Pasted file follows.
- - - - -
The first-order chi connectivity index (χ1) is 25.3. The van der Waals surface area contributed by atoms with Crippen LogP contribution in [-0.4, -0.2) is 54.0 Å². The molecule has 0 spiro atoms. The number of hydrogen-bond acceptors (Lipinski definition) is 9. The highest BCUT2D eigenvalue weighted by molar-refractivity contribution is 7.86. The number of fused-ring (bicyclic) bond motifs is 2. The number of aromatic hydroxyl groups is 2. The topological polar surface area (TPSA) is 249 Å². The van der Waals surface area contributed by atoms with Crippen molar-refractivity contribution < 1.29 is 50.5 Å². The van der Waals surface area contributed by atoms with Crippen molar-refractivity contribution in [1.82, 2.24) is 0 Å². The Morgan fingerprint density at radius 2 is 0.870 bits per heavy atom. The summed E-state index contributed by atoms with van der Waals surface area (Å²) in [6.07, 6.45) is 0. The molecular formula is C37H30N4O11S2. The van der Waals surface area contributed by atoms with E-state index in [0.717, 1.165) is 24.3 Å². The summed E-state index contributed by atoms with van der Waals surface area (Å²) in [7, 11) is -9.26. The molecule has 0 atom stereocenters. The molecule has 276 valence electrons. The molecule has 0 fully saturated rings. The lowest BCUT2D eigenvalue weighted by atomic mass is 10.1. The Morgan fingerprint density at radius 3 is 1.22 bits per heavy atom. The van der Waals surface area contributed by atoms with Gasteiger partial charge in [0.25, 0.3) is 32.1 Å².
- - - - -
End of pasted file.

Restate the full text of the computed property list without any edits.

The first-order chi connectivity index (χ1) is 25.3. The van der Waals surface area contributed by atoms with Crippen LogP contribution in [-0.4, -0.2) is 54.0 Å². The molecule has 0 spiro atoms. The number of hydrogen-bond acceptors (Lipinski definition) is 9. The highest BCUT2D eigenvalue weighted by molar-refractivity contribution is 7.86. The number of fused-ring (bicyclic) bond motifs is 2. The number of aromatic hydroxyl groups is 2. The topological polar surface area (TPSA) is 249 Å². The van der Waals surface area contributed by atoms with Crippen molar-refractivity contribution < 1.29 is 50.5 Å². The van der Waals surface area contributed by atoms with Crippen molar-refractivity contribution in [1.82, 2.24) is 0 Å². The Morgan fingerprint density at radius 2 is 0.870 bits per heavy atom. The summed E-state index contributed by atoms with van der Waals surface area (Å²) in [6.07, 6.45) is 0. The molecular formula is C37H30N4O11S2. The van der Waals surface area contributed by atoms with E-state index in [0.717, 1.165) is 24.3 Å². The summed E-state index contributed by atoms with van der Waals surface area (Å²) in [7, 11) is -9.26. The molecule has 0 atom stereocenters. The molecule has 276 valence electrons. The molecule has 0 fully saturated rings. The lowest BCUT2D eigenvalue weighted by atomic mass is 10.1. The Morgan fingerprint density at radius 3 is 1.22 bits per heavy atom. The van der Waals surface area contributed by atoms with Gasteiger partial charge in [0.25, 0.3) is 32.1 Å².